Review: Heroes by arts collective Pyramid of Arts @ Leeds Town Hall
On an unassuming wall of Leeds Town Hall just to the right hand side of the door where you walk in is a small display of images. During my visit many people walked past without a glance (perhaps they had already seen it, or, as I suspect, they probably hadn’t noticed), and the woman behind reception looked at me a little strangely when I mentioned that I was there to see an exhibition by art collective and charity, Pyramid of Arts. “Exhibition?!” she gaped, “Well, there are a few pictures on the wall behind you if that’s what you mean.”
Titled ‘Heroes’, the small display comprises of a number of mixed media photography pieces created by Young Adult members of Pyramid of Arts, an art collective of those with and without learning disabilities. One image each has been created by the 11 strong Young Adults group around the idea of heroes and responding to the theme ‘Don’t Stand By’. The images surround a 1938 Nazi propaganda poster for Action T4, the Third Reich’s program of forced euthanasia for the incurably ill, physically or mentally disabled, emotionally distraught, and elderly. The poster reads ‘60,000 Reichsmark is what this person suffering from a hereditary defect costs the People’s community during his lifetime. Fellow citizen, that is your money too.’ These words of hatred are countered by the uplifting words, which accompany each image, to describe their chosen hero.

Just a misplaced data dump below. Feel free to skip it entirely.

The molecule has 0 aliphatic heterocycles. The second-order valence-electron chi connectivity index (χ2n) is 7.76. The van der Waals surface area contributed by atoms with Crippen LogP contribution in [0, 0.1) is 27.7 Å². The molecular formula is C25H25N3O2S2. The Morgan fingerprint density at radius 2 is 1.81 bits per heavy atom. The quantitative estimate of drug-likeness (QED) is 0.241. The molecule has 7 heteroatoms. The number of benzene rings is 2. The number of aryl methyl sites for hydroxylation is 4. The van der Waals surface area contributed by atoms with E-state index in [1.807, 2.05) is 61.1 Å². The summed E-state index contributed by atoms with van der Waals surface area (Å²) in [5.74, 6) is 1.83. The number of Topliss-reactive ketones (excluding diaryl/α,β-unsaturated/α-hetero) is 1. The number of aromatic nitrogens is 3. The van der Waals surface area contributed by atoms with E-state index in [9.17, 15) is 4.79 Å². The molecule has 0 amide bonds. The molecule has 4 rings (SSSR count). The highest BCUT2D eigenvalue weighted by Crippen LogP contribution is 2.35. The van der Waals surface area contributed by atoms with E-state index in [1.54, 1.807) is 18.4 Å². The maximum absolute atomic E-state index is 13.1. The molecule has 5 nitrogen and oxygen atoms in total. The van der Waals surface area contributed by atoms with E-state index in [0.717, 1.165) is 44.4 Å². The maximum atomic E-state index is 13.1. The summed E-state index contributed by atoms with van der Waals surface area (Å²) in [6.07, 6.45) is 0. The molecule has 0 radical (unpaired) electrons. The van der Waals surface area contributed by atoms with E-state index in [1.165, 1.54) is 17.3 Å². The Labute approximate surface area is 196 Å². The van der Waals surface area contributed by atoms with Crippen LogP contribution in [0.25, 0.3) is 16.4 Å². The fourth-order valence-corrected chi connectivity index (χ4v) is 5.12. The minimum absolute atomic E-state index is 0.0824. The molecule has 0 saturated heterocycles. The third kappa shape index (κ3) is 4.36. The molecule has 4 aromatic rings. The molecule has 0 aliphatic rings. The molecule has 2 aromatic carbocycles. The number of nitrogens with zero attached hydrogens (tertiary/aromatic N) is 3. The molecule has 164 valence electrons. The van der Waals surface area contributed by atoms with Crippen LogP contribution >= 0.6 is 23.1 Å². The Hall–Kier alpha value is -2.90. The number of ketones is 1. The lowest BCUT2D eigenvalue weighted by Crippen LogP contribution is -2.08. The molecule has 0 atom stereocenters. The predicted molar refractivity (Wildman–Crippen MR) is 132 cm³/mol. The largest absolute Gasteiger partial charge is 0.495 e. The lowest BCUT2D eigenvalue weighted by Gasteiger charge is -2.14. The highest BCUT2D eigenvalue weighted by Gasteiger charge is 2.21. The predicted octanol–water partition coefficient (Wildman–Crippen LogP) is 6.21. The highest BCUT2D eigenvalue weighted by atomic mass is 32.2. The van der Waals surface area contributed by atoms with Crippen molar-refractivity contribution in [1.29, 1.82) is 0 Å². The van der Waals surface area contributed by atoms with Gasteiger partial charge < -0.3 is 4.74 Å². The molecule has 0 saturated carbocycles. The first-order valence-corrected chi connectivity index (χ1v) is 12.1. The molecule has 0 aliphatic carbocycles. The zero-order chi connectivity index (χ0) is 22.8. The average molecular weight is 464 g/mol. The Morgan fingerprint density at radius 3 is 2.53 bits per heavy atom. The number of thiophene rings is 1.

One Direction, Santa Claus and Darth Vader are all paid tribute to on this wall of heroes, each in a touching and wholly original way. Rugby League fan, William Stapleton, pays tribute to his team in a painting of the Headingley Stadium stands with the words ‘Leeds Rhinos are the best’, showing how the personal can also be local, and how sports stars can inspire others to become heroes. For partially sighted Adam Bates, Darth Vader’s mask reminds him of his own experience living in partial darkness. His image shows himself in a homemade Darth Vader mask, wielding a makeshift lightsaber, as another example of how personal these hero figures are.
It is, however, the images of family members which resonate throughout the display and clearly pronounce the fragility, vulnerability but also the ability to overcome. Colleen Ward’s image of her father and description of how she dealt with his struggle with cancer is deeply moving and explained in such a beautiful way on the text panel which accompanies the photograph. These examples show the multifaceted way that Heroes provides a profoundly sorrowful insight into loss and grief whilst also maintaining hope and defiance so critical when facing adversity.
To find out more about Pyramid of Arts and what they do, go to their website.